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Open Access Publications from the University of California

The association of the roof rat (Rattus rattus) with the Himalayan blackberry (Rubus discolor) and Algerian ivy (Hedera canariensis) in California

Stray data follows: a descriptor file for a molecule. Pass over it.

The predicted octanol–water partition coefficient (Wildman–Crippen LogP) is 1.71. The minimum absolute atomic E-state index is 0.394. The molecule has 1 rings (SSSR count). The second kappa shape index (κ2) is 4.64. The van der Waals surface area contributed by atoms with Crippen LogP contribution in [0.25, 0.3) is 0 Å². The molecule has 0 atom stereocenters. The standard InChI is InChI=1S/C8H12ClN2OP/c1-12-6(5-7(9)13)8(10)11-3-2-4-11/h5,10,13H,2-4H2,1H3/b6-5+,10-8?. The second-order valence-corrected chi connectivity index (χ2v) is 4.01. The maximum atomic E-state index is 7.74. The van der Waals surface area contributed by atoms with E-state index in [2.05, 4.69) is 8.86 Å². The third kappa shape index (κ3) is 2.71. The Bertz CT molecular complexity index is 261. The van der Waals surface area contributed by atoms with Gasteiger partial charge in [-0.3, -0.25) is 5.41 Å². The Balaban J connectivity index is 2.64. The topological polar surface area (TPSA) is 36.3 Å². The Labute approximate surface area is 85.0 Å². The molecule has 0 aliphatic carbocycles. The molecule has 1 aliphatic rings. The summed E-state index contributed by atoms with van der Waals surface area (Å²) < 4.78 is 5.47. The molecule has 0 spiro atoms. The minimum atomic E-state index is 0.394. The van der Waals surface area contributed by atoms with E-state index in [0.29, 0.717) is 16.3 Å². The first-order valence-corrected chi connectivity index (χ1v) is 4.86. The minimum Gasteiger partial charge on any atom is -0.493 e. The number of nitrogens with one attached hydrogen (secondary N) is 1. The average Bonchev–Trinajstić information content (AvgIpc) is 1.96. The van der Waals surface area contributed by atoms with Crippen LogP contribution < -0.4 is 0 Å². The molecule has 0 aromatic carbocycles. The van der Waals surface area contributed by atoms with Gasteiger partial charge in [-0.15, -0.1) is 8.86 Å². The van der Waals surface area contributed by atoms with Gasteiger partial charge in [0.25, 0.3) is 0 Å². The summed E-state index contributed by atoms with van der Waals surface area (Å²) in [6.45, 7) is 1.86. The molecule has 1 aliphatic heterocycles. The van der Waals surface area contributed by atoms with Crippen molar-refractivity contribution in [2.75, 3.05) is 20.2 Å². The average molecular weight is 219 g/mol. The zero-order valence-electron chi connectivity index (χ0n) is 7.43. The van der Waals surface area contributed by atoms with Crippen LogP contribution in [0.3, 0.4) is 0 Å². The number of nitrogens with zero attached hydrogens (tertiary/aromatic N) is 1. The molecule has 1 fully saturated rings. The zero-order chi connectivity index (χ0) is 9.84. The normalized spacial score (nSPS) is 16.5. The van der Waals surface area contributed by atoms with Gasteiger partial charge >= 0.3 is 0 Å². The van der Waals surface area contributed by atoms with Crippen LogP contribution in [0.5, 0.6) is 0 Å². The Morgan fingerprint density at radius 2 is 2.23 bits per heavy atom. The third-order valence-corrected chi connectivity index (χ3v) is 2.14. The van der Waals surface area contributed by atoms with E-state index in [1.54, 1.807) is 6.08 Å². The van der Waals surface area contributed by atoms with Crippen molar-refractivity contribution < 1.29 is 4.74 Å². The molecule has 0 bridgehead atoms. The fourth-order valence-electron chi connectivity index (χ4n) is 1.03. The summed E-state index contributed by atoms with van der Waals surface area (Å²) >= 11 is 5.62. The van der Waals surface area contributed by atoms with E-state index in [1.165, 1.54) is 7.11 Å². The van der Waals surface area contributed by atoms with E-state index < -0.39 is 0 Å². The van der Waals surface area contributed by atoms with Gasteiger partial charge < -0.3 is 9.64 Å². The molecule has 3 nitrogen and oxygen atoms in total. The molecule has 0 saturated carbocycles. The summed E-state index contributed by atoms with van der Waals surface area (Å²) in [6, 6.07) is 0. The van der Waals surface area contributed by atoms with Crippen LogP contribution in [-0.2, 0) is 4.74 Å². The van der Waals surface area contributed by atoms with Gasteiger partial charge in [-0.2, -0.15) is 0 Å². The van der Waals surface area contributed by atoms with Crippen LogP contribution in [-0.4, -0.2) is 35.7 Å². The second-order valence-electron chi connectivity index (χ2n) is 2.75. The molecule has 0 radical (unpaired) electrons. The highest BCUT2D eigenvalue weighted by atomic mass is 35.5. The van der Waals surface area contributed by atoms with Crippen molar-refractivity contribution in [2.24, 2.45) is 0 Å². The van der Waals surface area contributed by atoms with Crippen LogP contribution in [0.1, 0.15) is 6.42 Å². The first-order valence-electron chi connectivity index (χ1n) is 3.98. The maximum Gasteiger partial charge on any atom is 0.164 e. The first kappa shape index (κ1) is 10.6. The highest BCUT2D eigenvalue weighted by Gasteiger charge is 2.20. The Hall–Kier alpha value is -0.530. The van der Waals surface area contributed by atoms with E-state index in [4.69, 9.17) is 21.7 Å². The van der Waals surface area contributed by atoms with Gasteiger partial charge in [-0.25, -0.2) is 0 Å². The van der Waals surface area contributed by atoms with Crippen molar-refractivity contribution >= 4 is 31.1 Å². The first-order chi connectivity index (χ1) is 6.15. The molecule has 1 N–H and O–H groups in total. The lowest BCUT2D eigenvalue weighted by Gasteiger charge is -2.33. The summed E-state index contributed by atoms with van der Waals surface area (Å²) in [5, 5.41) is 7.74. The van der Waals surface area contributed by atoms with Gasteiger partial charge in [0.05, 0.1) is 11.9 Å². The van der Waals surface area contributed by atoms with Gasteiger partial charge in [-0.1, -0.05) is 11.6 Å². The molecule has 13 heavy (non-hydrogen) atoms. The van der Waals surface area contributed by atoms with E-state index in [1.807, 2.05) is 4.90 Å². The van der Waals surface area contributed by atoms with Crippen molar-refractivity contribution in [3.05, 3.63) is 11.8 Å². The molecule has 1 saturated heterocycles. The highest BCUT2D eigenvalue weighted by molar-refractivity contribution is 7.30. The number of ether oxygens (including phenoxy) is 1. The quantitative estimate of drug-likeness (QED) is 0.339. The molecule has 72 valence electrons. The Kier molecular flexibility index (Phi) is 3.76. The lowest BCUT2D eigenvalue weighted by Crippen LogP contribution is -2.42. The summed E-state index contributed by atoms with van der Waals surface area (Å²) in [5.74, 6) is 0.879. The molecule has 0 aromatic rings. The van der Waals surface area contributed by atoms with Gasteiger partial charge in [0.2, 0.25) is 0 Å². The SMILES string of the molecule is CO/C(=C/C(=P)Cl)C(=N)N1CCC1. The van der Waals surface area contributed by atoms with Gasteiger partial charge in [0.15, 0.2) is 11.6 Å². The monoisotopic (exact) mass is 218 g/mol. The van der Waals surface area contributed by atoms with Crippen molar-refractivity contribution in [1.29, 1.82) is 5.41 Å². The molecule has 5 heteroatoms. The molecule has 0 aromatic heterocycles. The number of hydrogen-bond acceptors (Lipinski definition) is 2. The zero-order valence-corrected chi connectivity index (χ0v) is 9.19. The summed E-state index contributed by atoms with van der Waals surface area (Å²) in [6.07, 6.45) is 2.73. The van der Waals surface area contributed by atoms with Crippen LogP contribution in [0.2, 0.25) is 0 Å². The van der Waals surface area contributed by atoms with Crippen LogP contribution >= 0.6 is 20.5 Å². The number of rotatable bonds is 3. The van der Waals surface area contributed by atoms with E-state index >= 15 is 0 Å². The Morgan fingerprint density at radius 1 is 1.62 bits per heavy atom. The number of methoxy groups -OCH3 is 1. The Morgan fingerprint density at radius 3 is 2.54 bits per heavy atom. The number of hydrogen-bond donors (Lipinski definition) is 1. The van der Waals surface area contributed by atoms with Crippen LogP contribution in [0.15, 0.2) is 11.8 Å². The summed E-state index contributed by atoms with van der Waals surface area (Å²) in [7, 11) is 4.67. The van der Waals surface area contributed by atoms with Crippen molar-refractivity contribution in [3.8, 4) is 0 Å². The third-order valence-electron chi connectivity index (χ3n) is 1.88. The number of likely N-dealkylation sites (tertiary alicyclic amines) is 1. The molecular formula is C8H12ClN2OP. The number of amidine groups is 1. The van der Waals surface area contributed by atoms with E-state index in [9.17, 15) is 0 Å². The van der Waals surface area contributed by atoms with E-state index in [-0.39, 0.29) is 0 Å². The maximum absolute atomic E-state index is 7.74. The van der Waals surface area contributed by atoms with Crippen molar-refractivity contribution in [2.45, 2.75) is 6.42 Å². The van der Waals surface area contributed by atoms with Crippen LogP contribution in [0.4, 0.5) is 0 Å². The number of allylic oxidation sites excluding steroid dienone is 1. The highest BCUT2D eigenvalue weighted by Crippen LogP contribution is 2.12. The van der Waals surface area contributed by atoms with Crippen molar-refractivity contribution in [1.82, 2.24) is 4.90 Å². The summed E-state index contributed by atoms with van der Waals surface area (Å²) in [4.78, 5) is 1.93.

The roof rat (Rattus rattus) utilizes Algerian ivy and the Himalayan blackberry for food and cover, often living Independent of man. Algerian ivy is the most popular ornamental and ground cover plant in California and is used extensively for landscaping, particularly in southern California. The Himalayan blackberry, inhabited by feral roof rats, grows abundantly in northern California along inland creeks and in pastureland of the Sacramento Valley and in the foothills of the Sierra Nevada. Rats construct platform nests on or within the dense layer of canes that accumulate within the thickets. Information on distribution and recommendations for the control of the roof rat within the blackberry habitat are presented. A potential human plague threat exists where rodent cohabitants of the berry thickets may become involved in epizootics.

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